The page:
Forces Charity Seeing Seven Ex-Military Personnel A Day

6 June 2019, 18:58 | Updated: 6 June 2019, 19:00

Shelagh spoke to a representative of Help for Heroes who said the struggles go on when people leave the military. Revealing the charity sees seven new clients a day.

The thousands of troops who lost their lives in the D-Day landings exactly 75 years ago have been remembered at special services.

On the 6th of June 1944 the biggest seaborne invasion in history marked the turning point of the Second World War.

Hundreds of survivors also took part in a service in Normandy overlooking one of the beaches. 

Shelagh told Kevin Rennie from Help for Heroes that she was "in awe" of the stories she was hearing from D-Day veterans and their families.

Shelagh said that the D-Day commemoration served a good purpose for service charities, reminding people "what's at stake when people fight for us."

Kevin agreed, he said: "We need to remember veterans of all conflicts, then and now."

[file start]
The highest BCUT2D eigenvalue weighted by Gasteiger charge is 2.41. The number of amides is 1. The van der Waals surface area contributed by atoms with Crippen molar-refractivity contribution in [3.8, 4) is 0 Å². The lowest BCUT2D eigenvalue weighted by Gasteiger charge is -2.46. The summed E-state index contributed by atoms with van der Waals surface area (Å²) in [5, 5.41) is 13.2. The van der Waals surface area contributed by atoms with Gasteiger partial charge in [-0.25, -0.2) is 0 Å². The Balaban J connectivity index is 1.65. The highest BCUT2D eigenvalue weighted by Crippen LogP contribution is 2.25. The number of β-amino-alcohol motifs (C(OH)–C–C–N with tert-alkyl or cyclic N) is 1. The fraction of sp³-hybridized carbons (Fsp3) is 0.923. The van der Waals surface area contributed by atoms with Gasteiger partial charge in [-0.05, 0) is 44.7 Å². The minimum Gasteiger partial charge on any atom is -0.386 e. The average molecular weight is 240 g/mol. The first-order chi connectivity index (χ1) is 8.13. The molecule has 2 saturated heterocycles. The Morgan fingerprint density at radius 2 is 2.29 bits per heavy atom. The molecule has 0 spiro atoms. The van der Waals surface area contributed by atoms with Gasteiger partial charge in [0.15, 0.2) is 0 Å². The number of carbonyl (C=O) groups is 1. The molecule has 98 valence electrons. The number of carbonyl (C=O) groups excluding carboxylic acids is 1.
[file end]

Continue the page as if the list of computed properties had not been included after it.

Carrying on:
Shelagh said that while there had been conflicts in recent history, such as the Falklands, Kosovo and the wars in the Middle East, none of them "match the horrors of Nazism and match that long arduous struggle."

But, the LBC presenter asked if the impact on those involved was the same?

Kevin said he "struggled" when he tried to comprehend what those who had fought in wars went through, "you know that these people have seen and served in ways that are beyond comprehension."

"The struggles go on," Kevin said, adding that Help for Heroes sees seven people a day who have been medically discharged from the armed forces who are struggling.

Kevin said: "Those struggles are as much of a challenge, I think, as the active service was."

Shelagh asked if life after the armed forces was harder as there was no framework after leaving a rigid structure.

"It can be very disorientating to move from a very structured way of life, where the military was your family," Kevin said. 

Watch to the whole moving exchange at the top of the page.